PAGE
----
The truth is, it's only by writing that we become better readers. We begin to appreciate what it takes to write well. In Thrice Told Tales: Three Mice Full of Writing Advice, Catherine Lewis gives concrete examples of what effect different approaches to writing may have on the reader. She does this by putting teens--as the potential writers--in the reader's shoes.
|My Bible in high school|
Perhaps you, like me, used Kate Turabian's A Manual for Writers as your Bible while writing in high school and college. The trouble is, it's a great reference for research papers, but as a guide to drawing in readers (or listeners, when we had to give oral reports in front of the class), not so much. If we were lucky, a good teacher pointed us to Strunk and White's The Elements of Style. But Lewis wrote Thrice Told Tales especially for teens, and lets them in on the tricks of the trade for great writers, and also gives them the tools to analyze--as readers--why a piece of writing moved them in a particular way.
|A godsend in college|
Lewis gives writers the nuts and bolts (such as sentence parts, as with those fab diagrams) with Three Blind Mice as her framework--a tale they know well--to get them walking. Once writers have mastered that, she let's them run--with secrets to the craft. Through the use of metaphors, similes, point of view and more, she offers up not just definitions, but their actual use in context. Because Lewis provides a loose narrative of a trio of mice with different personalities, she often offers contrasting ways of expressing the same set of facts, depending on the perspective of the three observers. She also lays out a smorgasbord of styles from a wide range of writers, such as Dickens, Homer, and Hemingway. She models critical thinking for readers, and also demonstrates for aspiring writers how the choices they make elicit different responses from readers.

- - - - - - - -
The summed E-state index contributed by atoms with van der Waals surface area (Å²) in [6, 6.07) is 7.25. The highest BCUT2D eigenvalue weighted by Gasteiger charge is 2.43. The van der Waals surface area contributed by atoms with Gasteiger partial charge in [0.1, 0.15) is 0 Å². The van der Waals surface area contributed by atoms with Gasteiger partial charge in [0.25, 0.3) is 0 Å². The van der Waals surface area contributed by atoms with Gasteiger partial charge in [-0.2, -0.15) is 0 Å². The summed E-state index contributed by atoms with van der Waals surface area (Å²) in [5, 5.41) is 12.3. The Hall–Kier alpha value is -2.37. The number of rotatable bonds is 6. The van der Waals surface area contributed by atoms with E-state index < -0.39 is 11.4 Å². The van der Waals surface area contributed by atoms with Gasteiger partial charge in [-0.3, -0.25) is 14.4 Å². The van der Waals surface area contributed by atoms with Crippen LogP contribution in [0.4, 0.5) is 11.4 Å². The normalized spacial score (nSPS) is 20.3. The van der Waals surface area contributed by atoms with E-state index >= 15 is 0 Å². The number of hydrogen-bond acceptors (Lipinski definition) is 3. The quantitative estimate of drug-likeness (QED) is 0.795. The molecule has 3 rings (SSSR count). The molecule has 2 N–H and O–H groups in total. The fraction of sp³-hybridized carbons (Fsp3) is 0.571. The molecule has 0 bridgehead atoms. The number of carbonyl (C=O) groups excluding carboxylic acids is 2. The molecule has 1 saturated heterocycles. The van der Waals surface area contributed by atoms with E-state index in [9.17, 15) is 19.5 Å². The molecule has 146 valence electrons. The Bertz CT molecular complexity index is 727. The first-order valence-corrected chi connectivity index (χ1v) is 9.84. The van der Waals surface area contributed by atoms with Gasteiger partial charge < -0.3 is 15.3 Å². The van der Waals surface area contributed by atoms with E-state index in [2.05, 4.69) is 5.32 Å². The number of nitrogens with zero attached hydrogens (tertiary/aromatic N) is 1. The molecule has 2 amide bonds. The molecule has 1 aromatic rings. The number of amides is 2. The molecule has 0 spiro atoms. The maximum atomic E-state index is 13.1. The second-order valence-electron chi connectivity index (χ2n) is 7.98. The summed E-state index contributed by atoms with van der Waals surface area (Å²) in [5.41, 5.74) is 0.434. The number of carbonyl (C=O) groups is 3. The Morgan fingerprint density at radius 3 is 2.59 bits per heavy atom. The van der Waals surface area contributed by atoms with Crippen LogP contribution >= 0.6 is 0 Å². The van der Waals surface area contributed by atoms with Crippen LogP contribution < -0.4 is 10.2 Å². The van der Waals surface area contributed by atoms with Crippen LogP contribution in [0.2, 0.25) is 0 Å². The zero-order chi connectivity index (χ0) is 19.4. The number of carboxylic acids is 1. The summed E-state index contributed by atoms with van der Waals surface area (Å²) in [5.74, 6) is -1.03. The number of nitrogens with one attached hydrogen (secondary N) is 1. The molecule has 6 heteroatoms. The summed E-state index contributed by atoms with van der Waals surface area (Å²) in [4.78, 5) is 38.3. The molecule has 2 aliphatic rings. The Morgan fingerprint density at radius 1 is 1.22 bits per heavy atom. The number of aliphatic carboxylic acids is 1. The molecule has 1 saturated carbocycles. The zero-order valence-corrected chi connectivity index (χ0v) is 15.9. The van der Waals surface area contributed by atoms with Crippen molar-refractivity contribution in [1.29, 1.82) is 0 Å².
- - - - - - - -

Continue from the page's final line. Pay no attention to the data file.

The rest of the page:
Catherine Lewis reveals the tools for good writing, and encourages young people who wish to write well to practice with these tools. Thrice Told Tales is for writers, readers and teachers; it's made for dipping in and out, for mini-lessons or for first-aid "how do I get out of this mess" writing crises. Put this in teens' hands, and see how they run.